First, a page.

FDA Commissioner Dr Margaret Hamburg to Step Down

Lisa Nainggolan and Robert Lowes

February 05, 2015

UPDATED // Margaret Hamburg, MD, commissioner of the US Food and Drug Administration (FDA), announced today that she is resigning after almost 6 years in her post. Dr Hamburg will leave the agency at the end of March.

She is one of the longest-serving FDA commissioners in recent times.

Stephen Ostroff, MD, the FDA's chief scientist, will fill the commissioner's position until a new appointee is named.

In a resignation letter shared with FDA staff this morning, Dr Hamburg said that "our collective efforts have improved the health, safety, and quality of life of the American people." She cited such accomplishments as improving the oversight of drug compounders, speeding up the review of new drugs and devices, and protecting the drug supply chain from counterfeit, stolen, or contaminated products. She pointed to a record year in 2014 for novel drug approvals — the most in nearly 2 decades — as well as the agency's work to limit trans fats in processed foods and require chain restaurants to post calorie counts on menus.

Sylvia Burwell, secretary of the Department of Health and Human Services, said the American people have been "well served" by Dr Hamburg.

"Her dedicated service leaves a legacy of incredible, historic accomplishment at FDA," Burwell said in a news release. "From keeping our food supply safe to significant advancements in biomedical innovation to the quickly facilitating the availability of critical products to help fight Ebola, Peggy's tireless leadership has impacted millions of people across this country."

"An Important Voice for Safety"

Dr Hamburg has been credited with balancing the responsibility to approve only those drugs and medical devices that are safe and effective with the need to place as few obstacles in front of manufacturers as possible.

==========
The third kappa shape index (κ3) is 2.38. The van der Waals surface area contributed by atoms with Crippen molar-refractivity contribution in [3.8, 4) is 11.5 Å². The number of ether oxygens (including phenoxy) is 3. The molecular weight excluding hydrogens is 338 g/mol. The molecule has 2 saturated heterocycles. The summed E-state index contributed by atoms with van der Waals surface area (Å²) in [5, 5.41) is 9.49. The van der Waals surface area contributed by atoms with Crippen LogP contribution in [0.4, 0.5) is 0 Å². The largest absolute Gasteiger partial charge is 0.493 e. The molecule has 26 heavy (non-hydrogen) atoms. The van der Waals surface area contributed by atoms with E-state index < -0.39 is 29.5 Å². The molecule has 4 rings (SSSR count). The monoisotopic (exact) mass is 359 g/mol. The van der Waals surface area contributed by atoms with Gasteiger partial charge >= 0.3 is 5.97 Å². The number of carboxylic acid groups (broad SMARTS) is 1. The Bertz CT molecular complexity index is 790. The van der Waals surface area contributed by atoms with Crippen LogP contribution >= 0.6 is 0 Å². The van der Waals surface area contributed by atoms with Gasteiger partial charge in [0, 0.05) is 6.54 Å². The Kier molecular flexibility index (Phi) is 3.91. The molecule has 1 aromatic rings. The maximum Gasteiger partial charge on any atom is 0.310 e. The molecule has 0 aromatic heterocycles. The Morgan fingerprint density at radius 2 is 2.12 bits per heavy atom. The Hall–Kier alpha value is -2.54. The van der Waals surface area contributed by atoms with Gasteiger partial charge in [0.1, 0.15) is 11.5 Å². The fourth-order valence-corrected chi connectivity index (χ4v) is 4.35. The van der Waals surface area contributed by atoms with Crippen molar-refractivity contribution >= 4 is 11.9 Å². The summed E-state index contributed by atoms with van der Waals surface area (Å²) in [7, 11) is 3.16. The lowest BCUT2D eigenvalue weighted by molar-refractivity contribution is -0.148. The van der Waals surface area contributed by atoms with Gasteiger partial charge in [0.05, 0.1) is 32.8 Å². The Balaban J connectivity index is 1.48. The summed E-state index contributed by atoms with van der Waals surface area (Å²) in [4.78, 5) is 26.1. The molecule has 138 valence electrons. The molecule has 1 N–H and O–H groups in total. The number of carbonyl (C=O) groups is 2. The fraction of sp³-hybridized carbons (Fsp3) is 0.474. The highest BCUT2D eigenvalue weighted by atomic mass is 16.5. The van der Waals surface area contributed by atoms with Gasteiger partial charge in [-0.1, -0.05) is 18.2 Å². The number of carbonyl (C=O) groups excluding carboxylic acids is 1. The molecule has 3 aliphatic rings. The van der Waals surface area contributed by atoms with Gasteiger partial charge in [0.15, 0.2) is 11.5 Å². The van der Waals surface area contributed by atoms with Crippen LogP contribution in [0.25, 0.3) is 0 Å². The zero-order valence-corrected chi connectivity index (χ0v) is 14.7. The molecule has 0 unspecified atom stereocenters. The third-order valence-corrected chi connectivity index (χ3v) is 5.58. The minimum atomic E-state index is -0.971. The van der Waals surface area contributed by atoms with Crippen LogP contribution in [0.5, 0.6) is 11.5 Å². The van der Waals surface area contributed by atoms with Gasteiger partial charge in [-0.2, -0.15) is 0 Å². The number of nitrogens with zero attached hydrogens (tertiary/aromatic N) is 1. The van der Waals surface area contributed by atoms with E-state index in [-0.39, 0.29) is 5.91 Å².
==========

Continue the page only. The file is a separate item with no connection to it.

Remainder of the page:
"I think she has made progress on all fronts," Jack Lewin, MD, president and chief executive officer of the Cardiovascular Research Foundation, said in an interview with Medscape Medical News. "She has understood that we need industry as a partner."

Diana Zuckerman, PhD, president of the consumer-oriented National Center for Health Research, said Dr Hamburg understands the agency's public health mission, unlike some of her predecessors, who were focused more on speedy approvals and less on protecting the public from harmful or ineffective products.

"I think she has been an important voice for safety and trying to maintain that balance," Dr Zuckerman told Medscape Medical News.

Even so, as a result of political pressure, the agency has continued to cater too much to drug and device makers, said Dr Zuckerman. One example of that tilt is the various fast-track programs for product review that debuted during Dr Hamburg's watch.

This pressure to grease the track for drug and device makers at the expense of safety, she said, could become more intense if Republican lawmakers, now in control of both the House and Senate, manage to enact their 21st Century Cures initiative. It is designed, in their words, "to accelerate the pace of cures and medical breakthroughs." Dr Zuckerman said Dr Hamburg may have resigned rather than preside over an FDA that could be degraded by the GOP initiative.

"No FDA commissioner who cares about public health will want to deal with the enormous changes brought about by 21st Century Cures, which would be harmful to the agency," said Dr Zuckerman. "I think Hamburg's resignation is a real loss, and it's not clear whether the next commissioner will be able to stand up to the congressional pressure."

In contrast to Dr Zuckerman's overall assessment of Dr Hamburg, the consumer watchdog group Public Citizen gave the outgoing FDA commissioner a poor review.